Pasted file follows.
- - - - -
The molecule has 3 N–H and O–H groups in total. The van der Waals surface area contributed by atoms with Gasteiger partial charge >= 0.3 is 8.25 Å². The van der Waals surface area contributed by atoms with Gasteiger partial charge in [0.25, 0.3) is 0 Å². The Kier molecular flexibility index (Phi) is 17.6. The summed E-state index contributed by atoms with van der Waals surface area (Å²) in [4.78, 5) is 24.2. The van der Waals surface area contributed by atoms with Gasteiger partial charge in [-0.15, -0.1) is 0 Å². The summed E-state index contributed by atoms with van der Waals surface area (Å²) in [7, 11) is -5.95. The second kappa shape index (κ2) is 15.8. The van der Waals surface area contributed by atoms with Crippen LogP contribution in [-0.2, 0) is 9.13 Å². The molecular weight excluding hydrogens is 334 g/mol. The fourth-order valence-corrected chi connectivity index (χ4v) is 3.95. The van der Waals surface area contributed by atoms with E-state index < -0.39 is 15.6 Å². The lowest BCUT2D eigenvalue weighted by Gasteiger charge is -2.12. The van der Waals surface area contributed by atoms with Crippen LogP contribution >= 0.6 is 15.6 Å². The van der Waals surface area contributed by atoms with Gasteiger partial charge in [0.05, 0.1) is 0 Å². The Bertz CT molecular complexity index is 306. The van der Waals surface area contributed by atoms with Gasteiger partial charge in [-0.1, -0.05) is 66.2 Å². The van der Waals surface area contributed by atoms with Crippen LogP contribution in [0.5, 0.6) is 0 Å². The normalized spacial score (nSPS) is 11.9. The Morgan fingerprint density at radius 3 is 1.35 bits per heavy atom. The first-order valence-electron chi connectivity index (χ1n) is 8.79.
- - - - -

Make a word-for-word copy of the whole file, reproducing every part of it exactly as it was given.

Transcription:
The molecule has 3 N–H and O–H groups in total. The van der Waals surface area contributed by atoms with Gasteiger partial charge >= 0.3 is 8.25 Å². The van der Waals surface area contributed by atoms with Gasteiger partial charge in [0.25, 0.3) is 0 Å². The Kier molecular flexibility index (Phi) is 17.6. The summed E-state index contributed by atoms with van der Waals surface area (Å²) in [4.78, 5) is 24.2. The van der Waals surface area contributed by atoms with Gasteiger partial charge in [-0.15, -0.1) is 0 Å². The summed E-state index contributed by atoms with van der Waals surface area (Å²) in [7, 11) is -5.95. The second kappa shape index (κ2) is 15.8. The van der Waals surface area contributed by atoms with Crippen LogP contribution in [-0.2, 0) is 9.13 Å². The molecular weight excluding hydrogens is 334 g/mol. The fourth-order valence-corrected chi connectivity index (χ4v) is 3.95. The van der Waals surface area contributed by atoms with E-state index < -0.39 is 15.6 Å². The lowest BCUT2D eigenvalue weighted by Gasteiger charge is -2.12. The van der Waals surface area contributed by atoms with Crippen LogP contribution >= 0.6 is 15.6 Å². The van der Waals surface area contributed by atoms with Gasteiger partial charge in [0.05, 0.1) is 0 Å². The Bertz CT molecular complexity index is 306. The van der Waals surface area contributed by atoms with Gasteiger partial charge in [-0.1, -0.05) is 66.2 Å². The van der Waals surface area contributed by atoms with Crippen LogP contribution in [0.5, 0.6) is 0 Å². The normalized spacial score (nSPS) is 11.9. The Morgan fingerprint density at radius 3 is 1.35 bits per heavy atom. The first-order valence-electron chi connectivity index (χ1n) is 8.79.